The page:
No bread is no excuse


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Mrs John Green had taken some laundry to the public baths on Orange Street, off Leicester Square. Most families would not have had running water at home in the 1860s, much less  facilities to wash their clothes. Wealthier women would have sent their laundry off with a char woman but Mrs Green was far from well off.

As she was putting up her clothes on the line another poor woman approached her and offered to help. Mary Bridgeman took a couple of shirts to hang but instead wandered off with them. Mrs Green alerted the bath’s matron and Mary was soon apprehended.

The case came to Marlborough Street Police Court where Mary appeared in the dock with a child in her arms. She was clearly poor and pleaded poverty; ‘she said she was sorry. She did it from hunger, the child having no bread to eat’. Mrs Green didn’t want to press charges, presumably she had her husband’s shirts back and she could see the distress Mary was in.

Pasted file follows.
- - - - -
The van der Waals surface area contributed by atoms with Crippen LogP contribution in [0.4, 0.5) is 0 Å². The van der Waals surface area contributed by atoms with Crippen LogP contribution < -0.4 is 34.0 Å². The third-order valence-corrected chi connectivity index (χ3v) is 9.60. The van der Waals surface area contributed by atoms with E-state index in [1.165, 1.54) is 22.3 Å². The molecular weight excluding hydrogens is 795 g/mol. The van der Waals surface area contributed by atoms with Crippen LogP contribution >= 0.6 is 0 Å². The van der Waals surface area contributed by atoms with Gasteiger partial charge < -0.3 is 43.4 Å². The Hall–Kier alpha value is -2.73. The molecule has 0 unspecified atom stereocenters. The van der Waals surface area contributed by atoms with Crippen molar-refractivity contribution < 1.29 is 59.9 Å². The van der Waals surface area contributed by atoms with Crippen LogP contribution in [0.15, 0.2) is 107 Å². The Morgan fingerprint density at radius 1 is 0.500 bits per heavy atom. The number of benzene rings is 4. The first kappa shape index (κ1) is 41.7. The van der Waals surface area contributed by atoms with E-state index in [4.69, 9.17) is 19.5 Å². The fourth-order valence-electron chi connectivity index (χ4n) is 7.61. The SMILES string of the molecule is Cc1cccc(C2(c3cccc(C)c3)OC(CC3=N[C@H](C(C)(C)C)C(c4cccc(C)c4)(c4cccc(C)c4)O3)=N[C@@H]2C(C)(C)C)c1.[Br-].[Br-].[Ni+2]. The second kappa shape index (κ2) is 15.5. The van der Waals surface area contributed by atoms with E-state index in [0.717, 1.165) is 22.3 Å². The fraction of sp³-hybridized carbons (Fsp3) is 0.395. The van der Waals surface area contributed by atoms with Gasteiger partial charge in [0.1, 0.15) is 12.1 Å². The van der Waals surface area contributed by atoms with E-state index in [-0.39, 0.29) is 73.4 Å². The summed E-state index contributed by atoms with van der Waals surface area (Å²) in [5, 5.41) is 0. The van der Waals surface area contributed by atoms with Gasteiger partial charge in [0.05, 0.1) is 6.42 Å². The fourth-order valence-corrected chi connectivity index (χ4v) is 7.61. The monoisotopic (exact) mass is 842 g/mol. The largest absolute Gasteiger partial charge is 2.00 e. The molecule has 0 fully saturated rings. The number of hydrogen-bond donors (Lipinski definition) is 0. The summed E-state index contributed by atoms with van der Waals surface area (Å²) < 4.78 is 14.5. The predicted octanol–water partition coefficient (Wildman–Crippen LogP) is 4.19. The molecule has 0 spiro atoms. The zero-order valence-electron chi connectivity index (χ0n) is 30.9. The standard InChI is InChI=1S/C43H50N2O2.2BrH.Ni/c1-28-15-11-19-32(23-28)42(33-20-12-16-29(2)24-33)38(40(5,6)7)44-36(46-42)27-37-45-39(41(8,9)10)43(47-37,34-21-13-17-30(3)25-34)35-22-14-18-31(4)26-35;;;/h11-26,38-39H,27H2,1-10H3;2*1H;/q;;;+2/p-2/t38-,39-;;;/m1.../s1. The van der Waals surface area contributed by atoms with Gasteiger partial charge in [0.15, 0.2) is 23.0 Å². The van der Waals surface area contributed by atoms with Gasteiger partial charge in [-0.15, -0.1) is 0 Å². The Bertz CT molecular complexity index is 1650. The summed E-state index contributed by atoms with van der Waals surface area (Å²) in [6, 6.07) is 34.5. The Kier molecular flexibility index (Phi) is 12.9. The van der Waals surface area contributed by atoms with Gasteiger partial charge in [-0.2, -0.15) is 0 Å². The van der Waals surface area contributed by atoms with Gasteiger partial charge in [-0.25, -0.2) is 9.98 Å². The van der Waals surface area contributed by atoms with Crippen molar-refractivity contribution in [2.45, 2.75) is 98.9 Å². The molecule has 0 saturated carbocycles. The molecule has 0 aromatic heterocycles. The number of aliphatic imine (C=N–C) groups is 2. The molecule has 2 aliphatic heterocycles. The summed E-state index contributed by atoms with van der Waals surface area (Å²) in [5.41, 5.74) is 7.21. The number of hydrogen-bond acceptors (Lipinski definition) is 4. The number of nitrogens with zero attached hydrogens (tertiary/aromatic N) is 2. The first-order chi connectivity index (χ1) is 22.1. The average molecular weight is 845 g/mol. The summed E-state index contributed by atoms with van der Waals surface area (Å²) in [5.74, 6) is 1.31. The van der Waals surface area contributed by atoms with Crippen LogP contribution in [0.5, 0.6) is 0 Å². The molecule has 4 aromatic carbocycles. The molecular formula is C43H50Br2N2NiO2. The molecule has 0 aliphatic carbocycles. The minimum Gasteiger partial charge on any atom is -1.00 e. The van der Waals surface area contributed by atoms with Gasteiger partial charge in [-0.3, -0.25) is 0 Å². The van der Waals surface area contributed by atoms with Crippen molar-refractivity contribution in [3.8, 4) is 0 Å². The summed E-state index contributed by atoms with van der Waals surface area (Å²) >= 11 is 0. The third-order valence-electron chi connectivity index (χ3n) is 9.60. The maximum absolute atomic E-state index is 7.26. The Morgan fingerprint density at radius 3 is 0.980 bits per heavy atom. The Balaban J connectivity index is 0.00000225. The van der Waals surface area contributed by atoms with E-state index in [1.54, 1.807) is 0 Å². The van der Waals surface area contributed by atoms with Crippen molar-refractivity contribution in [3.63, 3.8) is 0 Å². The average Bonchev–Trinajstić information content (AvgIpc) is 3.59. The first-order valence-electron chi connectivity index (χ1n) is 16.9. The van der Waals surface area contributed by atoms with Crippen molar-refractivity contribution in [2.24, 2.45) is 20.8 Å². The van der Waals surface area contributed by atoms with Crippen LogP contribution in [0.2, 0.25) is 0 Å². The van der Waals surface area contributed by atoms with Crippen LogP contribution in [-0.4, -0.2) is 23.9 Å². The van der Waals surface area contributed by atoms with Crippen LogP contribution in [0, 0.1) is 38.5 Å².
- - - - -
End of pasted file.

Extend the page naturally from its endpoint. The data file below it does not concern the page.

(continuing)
Unfortunately the sitting justice was less sympathetic. He told Mary that poverty was ‘no excuse’ and that ‘she could have gone to the parish for relief’. The reality was that had Mary asked for poor relief she would have condemned herself and her child to the workhouse and the magistrate knew that.

He felt he could no ignore this theft from a fellow member of London’s poor and so he sent Mary to prison for 7 days, with hard labour. Hopefully she had someone close to look after the child. Not that the justice would have cared that much either way.

[from Daily News, Monday, June 19, 1865]

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One thought on “No bread is no excuse

  1. Sad indictment on the plight of the poor, especially women, at that time. Were there ever women magistrates in those days, I wonder? Not, I suspect, that a woman wealthy enough to be a magistrate would have any more compassion, or indeed any idea how difficult it was (is?) to live on the streets.

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